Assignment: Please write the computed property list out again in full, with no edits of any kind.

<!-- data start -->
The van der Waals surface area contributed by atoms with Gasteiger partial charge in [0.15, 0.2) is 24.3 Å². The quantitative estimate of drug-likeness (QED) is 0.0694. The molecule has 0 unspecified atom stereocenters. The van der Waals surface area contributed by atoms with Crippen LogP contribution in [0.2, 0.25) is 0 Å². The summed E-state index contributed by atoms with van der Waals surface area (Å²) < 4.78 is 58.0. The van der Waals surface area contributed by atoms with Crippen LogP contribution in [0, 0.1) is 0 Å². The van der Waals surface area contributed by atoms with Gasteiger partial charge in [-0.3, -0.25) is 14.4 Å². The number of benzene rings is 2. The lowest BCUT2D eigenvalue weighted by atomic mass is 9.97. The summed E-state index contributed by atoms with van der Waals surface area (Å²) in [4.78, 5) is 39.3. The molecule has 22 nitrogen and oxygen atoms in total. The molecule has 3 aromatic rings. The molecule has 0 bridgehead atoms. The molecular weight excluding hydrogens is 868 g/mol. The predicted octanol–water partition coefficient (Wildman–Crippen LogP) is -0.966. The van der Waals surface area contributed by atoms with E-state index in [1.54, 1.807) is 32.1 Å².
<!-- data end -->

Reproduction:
The van der Waals surface area contributed by atoms with Gasteiger partial charge in [0.15, 0.2) is 24.3 Å². The quantitative estimate of drug-likeness (QED) is 0.0694. The molecule has 0 unspecified atom stereocenters. The van der Waals surface area contributed by atoms with Crippen LogP contribution in [0.2, 0.25) is 0 Å². The summed E-state index contributed by atoms with van der Waals surface area (Å²) < 4.78 is 58.0. The van der Waals surface area contributed by atoms with Crippen LogP contribution in [0, 0.1) is 0 Å². The van der Waals surface area contributed by atoms with Gasteiger partial charge in [-0.3, -0.25) is 14.4 Å². The number of benzene rings is 2. The lowest BCUT2D eigenvalue weighted by atomic mass is 9.97. The summed E-state index contributed by atoms with van der Waals surface area (Å²) in [4.78, 5) is 39.3. The molecule has 22 nitrogen and oxygen atoms in total. The molecule has 3 aromatic rings. The molecule has 0 bridgehead atoms. The molecular weight excluding hydrogens is 868 g/mol. The predicted octanol–water partition coefficient (Wildman–Crippen LogP) is -0.966. The van der Waals surface area contributed by atoms with E-state index in [1.54, 1.807) is 32.1 Å².